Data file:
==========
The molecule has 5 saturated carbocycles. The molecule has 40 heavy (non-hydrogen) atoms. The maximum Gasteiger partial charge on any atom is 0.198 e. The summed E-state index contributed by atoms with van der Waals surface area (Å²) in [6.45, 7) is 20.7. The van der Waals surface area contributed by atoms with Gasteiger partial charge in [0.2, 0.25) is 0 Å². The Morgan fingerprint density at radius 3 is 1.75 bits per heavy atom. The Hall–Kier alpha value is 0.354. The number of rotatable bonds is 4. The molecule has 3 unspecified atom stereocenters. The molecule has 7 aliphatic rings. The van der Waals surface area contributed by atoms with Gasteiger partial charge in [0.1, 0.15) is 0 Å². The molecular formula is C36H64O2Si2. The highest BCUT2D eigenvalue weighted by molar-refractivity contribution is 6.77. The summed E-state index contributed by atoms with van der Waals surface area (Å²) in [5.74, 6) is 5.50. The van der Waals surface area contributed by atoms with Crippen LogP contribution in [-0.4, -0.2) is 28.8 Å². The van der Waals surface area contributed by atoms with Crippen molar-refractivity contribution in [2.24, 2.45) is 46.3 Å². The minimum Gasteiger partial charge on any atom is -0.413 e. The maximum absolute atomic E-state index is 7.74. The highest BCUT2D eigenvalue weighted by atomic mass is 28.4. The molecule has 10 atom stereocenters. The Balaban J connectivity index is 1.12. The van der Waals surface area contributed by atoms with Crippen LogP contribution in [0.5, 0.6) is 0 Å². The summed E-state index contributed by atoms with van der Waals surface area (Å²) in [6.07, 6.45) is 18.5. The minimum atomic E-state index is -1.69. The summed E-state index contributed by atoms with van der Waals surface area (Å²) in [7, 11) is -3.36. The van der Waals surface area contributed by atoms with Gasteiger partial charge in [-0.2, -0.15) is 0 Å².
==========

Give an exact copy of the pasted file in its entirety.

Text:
The molecule has 5 saturated carbocycles. The molecule has 40 heavy (non-hydrogen) atoms. The maximum Gasteiger partial charge on any atom is 0.198 e. The summed E-state index contributed by atoms with van der Waals surface area (Å²) in [6.45, 7) is 20.7. The van der Waals surface area contributed by atoms with Gasteiger partial charge in [0.2, 0.25) is 0 Å². The Morgan fingerprint density at radius 3 is 1.75 bits per heavy atom. The Hall–Kier alpha value is 0.354. The number of rotatable bonds is 4. The molecule has 3 unspecified atom stereocenters. The molecule has 7 aliphatic rings. The van der Waals surface area contributed by atoms with Gasteiger partial charge in [0.1, 0.15) is 0 Å². The molecular formula is C36H64O2Si2. The highest BCUT2D eigenvalue weighted by molar-refractivity contribution is 6.77. The summed E-state index contributed by atoms with van der Waals surface area (Å²) in [5.74, 6) is 5.50. The van der Waals surface area contributed by atoms with Crippen LogP contribution in [-0.4, -0.2) is 28.8 Å². The van der Waals surface area contributed by atoms with Crippen molar-refractivity contribution in [2.24, 2.45) is 46.3 Å². The minimum Gasteiger partial charge on any atom is -0.413 e. The maximum absolute atomic E-state index is 7.74. The highest BCUT2D eigenvalue weighted by atomic mass is 28.4. The molecule has 10 atom stereocenters. The Balaban J connectivity index is 1.12. The van der Waals surface area contributed by atoms with Crippen LogP contribution in [0.5, 0.6) is 0 Å². The summed E-state index contributed by atoms with van der Waals surface area (Å²) in [6.07, 6.45) is 18.5. The minimum atomic E-state index is -1.69. The summed E-state index contributed by atoms with van der Waals surface area (Å²) in [7, 11) is -3.36. The van der Waals surface area contributed by atoms with Gasteiger partial charge in [-0.2, -0.15) is 0 Å².